Yoshiro Mori the 83-year-old former Japanese prime minister has resigned from his position as president of the Tokyo Olympic Organizing Committee less than six months before the games are due to start. Mori’s crime? Making spectacularly unwise comments during a discussion of how to increase women’s representation on the committee.

‘When you increase the number of female executive members, if their speaking time isn’t restricted to a certain extent, they have difficulty finishing, which is annoying,’ he was reported as saying.

Along with a litany of other problems and embarrassments, Mori is the second senior Olympic official to quit due to a scandal. Mori-gate bookends neatly the resignation of the former president of the Japanese Olympic Committee Tsunekazu Takeda over corruption allegations connected to Tokyo’s initial bid. An unnamed government source recently described the Tokyo Olympics as ’doomed’. Perhaps he should have said cursed.

The story being spun about Mori is that he a relic of a bygone age with hopelessly archaic attitudes. With a typically elitist sense of entitlement, he tried to cling on, but has been toppled by the escalating pressure of a ‘Mori must fall’ campaign that has united Japanese society in progressive indignation.

In fact Mori, who quickly apologized, albeit in a cack-handed fashion, for his daft comments, had signaled he was prepared to go. But he received high-level support, first from prime minister Yoshihide Suga and then from Liberal Democratic party secretary-general Toshihiro Nikai; both urged him to get on with delivering the games. Toshiro Muto, managing director of the organizing committee joined ‘others’ in supporting the under-fire Mori, according to the man himself.

Dick Pound of the IOC accepted Mori’s apology, called the matter settled, and declared it time to move on. But was Mori right to go?

Outright condemnation was initially very hard to find: even Tokyo governor Yuriko Koike, the highest-profile female politician in the country, who has a track record of bickering with Mori over games-related matters, was uncharacteristically restrained in her criticism. Koike did say Mori’s comments left her ‘speechless’, which prompted the quip that this might have been what Mori intended all along, but she didn’t call for his resignation.

And nor did Yuko Inazawa, the woman who believes she may have inspired Mori’s comments. Inazawa, the first female member of Japan’s Rugby Football Union, which Mori headed for 10 years, condemned Mori’s ‘unconscious bias’ but said that he had never behaved in a discriminatory manner during his and her time at the JRFU. Then she undermined her own argument, unconsciously perhaps, by admitting that she had indeed taken up quite a lot of speaking time in the committee, as she had no detailed knowledge of the sport and had asked questions from the standpoint of an amateur.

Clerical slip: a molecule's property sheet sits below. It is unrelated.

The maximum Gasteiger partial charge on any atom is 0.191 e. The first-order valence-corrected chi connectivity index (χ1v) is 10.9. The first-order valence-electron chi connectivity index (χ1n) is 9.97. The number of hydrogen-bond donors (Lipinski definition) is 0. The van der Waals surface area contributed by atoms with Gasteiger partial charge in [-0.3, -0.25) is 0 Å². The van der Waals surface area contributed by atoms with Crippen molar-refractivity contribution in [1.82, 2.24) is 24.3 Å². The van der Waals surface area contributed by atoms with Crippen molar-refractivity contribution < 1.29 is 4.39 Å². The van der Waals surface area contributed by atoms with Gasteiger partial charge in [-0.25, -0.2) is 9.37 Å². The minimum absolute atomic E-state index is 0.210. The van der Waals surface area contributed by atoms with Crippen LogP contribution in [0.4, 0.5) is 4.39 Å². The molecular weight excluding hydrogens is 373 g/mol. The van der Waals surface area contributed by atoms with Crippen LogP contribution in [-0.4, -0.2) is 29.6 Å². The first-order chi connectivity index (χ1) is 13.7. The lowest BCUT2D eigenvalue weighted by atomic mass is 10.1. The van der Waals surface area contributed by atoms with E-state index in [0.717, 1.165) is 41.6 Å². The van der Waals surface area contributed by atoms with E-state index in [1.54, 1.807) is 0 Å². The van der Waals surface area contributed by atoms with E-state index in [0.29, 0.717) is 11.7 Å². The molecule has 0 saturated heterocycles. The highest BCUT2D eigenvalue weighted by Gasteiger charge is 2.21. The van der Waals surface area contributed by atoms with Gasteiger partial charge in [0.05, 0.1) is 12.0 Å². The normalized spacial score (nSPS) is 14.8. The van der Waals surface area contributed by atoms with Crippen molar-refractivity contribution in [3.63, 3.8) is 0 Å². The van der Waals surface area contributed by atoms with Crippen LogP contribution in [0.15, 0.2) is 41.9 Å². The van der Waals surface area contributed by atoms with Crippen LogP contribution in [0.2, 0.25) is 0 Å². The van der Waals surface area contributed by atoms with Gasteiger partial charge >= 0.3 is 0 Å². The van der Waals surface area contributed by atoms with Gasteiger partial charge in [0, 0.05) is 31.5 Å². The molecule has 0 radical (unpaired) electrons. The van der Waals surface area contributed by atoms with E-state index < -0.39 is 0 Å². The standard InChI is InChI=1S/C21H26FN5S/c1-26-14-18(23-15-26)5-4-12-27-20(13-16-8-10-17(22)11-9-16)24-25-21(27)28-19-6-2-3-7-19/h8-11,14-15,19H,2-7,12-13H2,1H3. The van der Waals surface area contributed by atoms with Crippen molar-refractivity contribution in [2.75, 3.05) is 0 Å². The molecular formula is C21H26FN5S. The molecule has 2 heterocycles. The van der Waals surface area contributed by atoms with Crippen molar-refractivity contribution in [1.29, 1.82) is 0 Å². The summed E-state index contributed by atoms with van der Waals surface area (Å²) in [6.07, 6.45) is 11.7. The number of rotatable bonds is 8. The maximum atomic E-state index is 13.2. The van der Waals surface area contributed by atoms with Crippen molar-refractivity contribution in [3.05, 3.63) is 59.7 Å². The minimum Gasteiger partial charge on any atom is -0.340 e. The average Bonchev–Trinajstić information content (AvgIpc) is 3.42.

Much has been made of a petition initiated by student activists that attracted 150,000 signatures. But it only called for Mori’s censure, not his resignation or dismissal. Much has also been made of a number of Olympic volunteers who resigned in apparent disgust. But readers of the small print will notice that the resignations were for ‘all reasons’. No figures have been given for how many volunteers of the deeply troubled games had quit pre-Mori-gate, so it’s unclear how many were outraged by his comments into doing so.

Tennis star Naomi Osaka, who has spent a lot of her time recently allying herself with political causes — she sported a ‘George Floyd’ headband at a recent tournament — has condemned Mori’s comments. But no other prominent Japanese sports stars have joined her.

So what’s really going on here? This kind of identity politics driven pile on is not common in Japan. And it goes against the grain to demand the head of a former PM on the basis of off-the cuff comments, however offensive they are deemed to be. The normal pattern would be a quick apology and a bow of the head, and then we could all move on.

And that is probably what would have happened here, but then the corporates started to weigh in. The already jittery big firms, who fear their massive investment in the games may turn out to be a complete waste of money, are ultra-sensitive to the image of the event their logos may soon adorn. Toyota, Asahi and Eneos all issued statement condemning Mori’s remarks.

That changed the mood. All of a sudden, the formerly ‘indispensable’ Mori became dispensable, and he was bundled out the exit door before the issue could metastasize and the multinationals take fright. A sponsors’ revolt really would be the end of the games.

Mori is hugely experienced and very well connected in the world of sports administration. He has a good track record — he’s credited with securing the 2019 Rugby World Cup for Japan and is generally considered to have done a difficult job at the committee well. It might have made much more sense for him to eat some more humble pie, serve out his term quietly, and then hand on the torch.

But now he’s gone, and all this story proves is who’s really in charge of international sport. Meanwhile, amidst the small matter of the ongoing pandemic, it remains to be seen whether the Olympics will even go ahead at all.

This article was originally published on The Spectator’s UK website.